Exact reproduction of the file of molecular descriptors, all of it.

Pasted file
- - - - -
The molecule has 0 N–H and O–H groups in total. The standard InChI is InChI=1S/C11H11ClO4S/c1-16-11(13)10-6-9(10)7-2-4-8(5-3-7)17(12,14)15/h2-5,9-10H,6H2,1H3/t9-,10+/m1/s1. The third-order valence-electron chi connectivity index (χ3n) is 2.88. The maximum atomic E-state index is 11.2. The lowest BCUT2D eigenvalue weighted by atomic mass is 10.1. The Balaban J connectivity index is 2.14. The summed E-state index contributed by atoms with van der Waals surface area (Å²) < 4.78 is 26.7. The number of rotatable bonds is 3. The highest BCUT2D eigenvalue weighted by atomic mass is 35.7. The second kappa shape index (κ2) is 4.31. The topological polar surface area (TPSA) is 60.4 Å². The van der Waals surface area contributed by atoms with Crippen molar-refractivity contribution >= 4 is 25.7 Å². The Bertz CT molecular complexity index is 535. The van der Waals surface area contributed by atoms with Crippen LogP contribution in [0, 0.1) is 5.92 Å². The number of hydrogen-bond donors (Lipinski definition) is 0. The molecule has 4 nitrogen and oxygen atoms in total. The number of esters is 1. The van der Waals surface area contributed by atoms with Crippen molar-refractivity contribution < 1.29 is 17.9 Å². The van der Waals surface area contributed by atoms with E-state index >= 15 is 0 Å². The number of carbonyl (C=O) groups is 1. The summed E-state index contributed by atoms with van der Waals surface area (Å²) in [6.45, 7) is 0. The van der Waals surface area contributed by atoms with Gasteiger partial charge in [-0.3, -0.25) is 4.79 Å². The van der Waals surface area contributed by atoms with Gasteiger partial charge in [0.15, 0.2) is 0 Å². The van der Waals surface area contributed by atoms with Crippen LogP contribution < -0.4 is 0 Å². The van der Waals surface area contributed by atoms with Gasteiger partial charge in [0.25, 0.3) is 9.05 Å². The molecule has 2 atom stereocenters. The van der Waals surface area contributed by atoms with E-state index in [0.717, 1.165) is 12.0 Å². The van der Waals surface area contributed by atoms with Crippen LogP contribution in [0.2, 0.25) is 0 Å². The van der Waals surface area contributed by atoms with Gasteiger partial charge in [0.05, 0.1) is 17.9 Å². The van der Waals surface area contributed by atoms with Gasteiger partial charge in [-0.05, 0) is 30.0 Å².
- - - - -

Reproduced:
The molecule has 0 N–H and O–H groups in total. The standard InChI is InChI=1S/C11H11ClO4S/c1-16-11(13)10-6-9(10)7-2-4-8(5-3-7)17(12,14)15/h2-5,9-10H,6H2,1H3/t9-,10+/m1/s1. The third-order valence-electron chi connectivity index (χ3n) is 2.88. The maximum atomic E-state index is 11.2. The lowest BCUT2D eigenvalue weighted by atomic mass is 10.1. The Balaban J connectivity index is 2.14. The summed E-state index contributed by atoms with van der Waals surface area (Å²) < 4.78 is 26.7. The number of rotatable bonds is 3. The highest BCUT2D eigenvalue weighted by atomic mass is 35.7. The second kappa shape index (κ2) is 4.31. The topological polar surface area (TPSA) is 60.4 Å². The van der Waals surface area contributed by atoms with Crippen molar-refractivity contribution >= 4 is 25.7 Å². The Bertz CT molecular complexity index is 535. The van der Waals surface area contributed by atoms with Crippen LogP contribution in [0, 0.1) is 5.92 Å². The number of hydrogen-bond donors (Lipinski definition) is 0. The molecule has 4 nitrogen and oxygen atoms in total. The number of esters is 1. The van der Waals surface area contributed by atoms with Crippen molar-refractivity contribution < 1.29 is 17.9 Å². The van der Waals surface area contributed by atoms with E-state index >= 15 is 0 Å². The number of carbonyl (C=O) groups is 1. The summed E-state index contributed by atoms with van der Waals surface area (Å²) in [6.45, 7) is 0. The van der Waals surface area contributed by atoms with Gasteiger partial charge in [-0.3, -0.25) is 4.79 Å². The van der Waals surface area contributed by atoms with Gasteiger partial charge in [0.15, 0.2) is 0 Å². The van der Waals surface area contributed by atoms with Crippen LogP contribution < -0.4 is 0 Å². The van der Waals surface area contributed by atoms with Gasteiger partial charge in [0.25, 0.3) is 9.05 Å². The molecule has 2 atom stereocenters. The van der Waals surface area contributed by atoms with E-state index in [0.717, 1.165) is 12.0 Å². The van der Waals surface area contributed by atoms with Crippen LogP contribution in [0.2, 0.25) is 0 Å². The van der Waals surface area contributed by atoms with Gasteiger partial charge in [0.05, 0.1) is 17.9 Å². The van der Waals surface area contributed by atoms with Gasteiger partial charge in [-0.05, 0) is 30.0 Å².